The authors have also developed a web-based tool that incorporates all their findings, users input a range of characteristics, and the tool returns a list of candidate platforms that contain those characteristics (such as operating system). The tool is available at Furthermore, Nikolai and Madey (2009), have created a wiki page entitled "ABM Software Comparison," and it is linked from the main "Agent Based Model" post on Wikipedia which anyone can alter or expand.

The third paper by Heikkila and Wang, which is in press in Environment and Planning B, entitled "Fujita and Ogawa revisited: an agent-based modeling approach" which builds on and extends the work of Masahisa Fujita and Hideaki Ogawa in 1982. The authors employ an ABM approach that seeks to replicate the individual household and firm behaviours that lead to equilibrium or nonequilibrium outcomes but more specifically addresses questions of path dependency and bounded rationality that lie well beyond the scope of the original work of Fujita and Ogawa (1982).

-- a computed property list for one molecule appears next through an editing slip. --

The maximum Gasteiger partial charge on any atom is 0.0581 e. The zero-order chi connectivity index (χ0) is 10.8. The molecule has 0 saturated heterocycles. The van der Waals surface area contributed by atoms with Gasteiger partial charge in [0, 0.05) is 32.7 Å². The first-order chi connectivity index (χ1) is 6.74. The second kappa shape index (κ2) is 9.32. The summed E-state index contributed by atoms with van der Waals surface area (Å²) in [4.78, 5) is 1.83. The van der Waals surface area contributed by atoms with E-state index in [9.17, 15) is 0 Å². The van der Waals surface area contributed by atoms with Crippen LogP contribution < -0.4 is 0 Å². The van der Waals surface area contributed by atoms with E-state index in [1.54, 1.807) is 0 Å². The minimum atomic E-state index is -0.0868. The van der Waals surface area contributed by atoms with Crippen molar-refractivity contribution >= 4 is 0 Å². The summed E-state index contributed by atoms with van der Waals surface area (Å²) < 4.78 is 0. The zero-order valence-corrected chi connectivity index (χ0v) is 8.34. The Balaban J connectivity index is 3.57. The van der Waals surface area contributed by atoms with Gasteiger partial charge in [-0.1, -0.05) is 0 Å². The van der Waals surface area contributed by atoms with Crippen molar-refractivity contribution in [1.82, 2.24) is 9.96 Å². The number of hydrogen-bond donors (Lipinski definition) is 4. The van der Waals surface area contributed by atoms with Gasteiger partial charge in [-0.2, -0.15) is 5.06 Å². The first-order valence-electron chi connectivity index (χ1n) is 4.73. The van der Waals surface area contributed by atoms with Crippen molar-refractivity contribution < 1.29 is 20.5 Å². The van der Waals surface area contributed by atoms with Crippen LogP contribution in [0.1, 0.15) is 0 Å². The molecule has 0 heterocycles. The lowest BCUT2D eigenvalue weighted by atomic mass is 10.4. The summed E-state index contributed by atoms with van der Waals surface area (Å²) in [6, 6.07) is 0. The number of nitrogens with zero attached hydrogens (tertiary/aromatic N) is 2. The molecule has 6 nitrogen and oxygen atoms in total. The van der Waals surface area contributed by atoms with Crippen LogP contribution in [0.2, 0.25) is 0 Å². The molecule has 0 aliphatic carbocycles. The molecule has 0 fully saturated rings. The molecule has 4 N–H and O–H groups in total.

On a side note there appears to be two interesting courses for agent-based modelling this summer. The first is the Lipari International School on Computational Social Sciences, July 18 - 25. The second is Capturing Business Complexity with Agent-Based Modeling and Simulation, May 18- 22, 2009.


Fujita, M. and Ogawa, H. (1982), 'Multiple Equilibria and Structural Transition of Non-monocentric Urban Configurations', Regional Science and Urban Economics, 12(2): 161-196.

Heikkila, E.G. and Wang, Y. (In Press), 'Fujita and Ogawa Revisited: An Agent-Based Modeling Approach', Environment and Planning B: Planning and Design.